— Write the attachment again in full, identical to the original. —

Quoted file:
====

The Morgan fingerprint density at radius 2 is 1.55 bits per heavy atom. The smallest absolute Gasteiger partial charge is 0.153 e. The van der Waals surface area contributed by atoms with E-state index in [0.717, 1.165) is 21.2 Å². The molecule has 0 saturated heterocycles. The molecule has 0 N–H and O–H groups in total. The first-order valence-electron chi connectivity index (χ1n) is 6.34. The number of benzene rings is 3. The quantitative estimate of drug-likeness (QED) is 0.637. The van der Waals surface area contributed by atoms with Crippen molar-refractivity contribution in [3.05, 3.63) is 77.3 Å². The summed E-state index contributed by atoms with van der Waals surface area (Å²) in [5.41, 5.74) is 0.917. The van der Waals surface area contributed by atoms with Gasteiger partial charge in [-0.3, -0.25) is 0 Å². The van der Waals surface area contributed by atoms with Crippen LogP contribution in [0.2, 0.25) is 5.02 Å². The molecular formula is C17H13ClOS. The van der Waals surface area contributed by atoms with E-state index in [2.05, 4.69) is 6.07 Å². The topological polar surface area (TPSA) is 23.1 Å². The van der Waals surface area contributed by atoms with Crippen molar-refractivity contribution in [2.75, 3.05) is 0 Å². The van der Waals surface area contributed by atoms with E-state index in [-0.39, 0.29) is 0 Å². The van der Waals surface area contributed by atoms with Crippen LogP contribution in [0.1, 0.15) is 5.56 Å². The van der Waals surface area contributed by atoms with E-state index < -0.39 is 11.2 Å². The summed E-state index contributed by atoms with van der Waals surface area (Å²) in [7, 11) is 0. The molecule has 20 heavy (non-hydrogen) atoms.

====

The Morgan fingerprint density at radius 2 is 1.55 bits per heavy atom. The smallest absolute Gasteiger partial charge is 0.153 e. The van der Waals surface area contributed by atoms with E-state index in [0.717, 1.165) is 21.2 Å². The molecule has 0 saturated heterocycles. The molecule has 0 N–H and O–H groups in total. The first-order valence-electron chi connectivity index (χ1n) is 6.34. The number of benzene rings is 3. The quantitative estimate of drug-likeness (QED) is 0.637. The van der Waals surface area contributed by atoms with Crippen molar-refractivity contribution in [3.05, 3.63) is 77.3 Å². The summed E-state index contributed by atoms with van der Waals surface area (Å²) in [5.41, 5.74) is 0.917. The van der Waals surface area contributed by atoms with Gasteiger partial charge in [-0.3, -0.25) is 0 Å². The van der Waals surface area contributed by atoms with Crippen LogP contribution in [0.2, 0.25) is 5.02 Å². The molecular formula is C17H13ClOS. The van der Waals surface area contributed by atoms with E-state index in [2.05, 4.69) is 6.07 Å². The topological polar surface area (TPSA) is 23.1 Å². The van der Waals surface area contributed by atoms with Crippen molar-refractivity contribution in [2.75, 3.05) is 0 Å². The van der Waals surface area contributed by atoms with E-state index in [-0.39, 0.29) is 0 Å². The van der Waals surface area contributed by atoms with Crippen LogP contribution in [0.1, 0.15) is 5.56 Å². The van der Waals surface area contributed by atoms with E-state index < -0.39 is 11.2 Å². The summed E-state index contributed by atoms with van der Waals surface area (Å²) in [7, 11) is 0. The molecule has 20 heavy (non-hydrogen) atoms.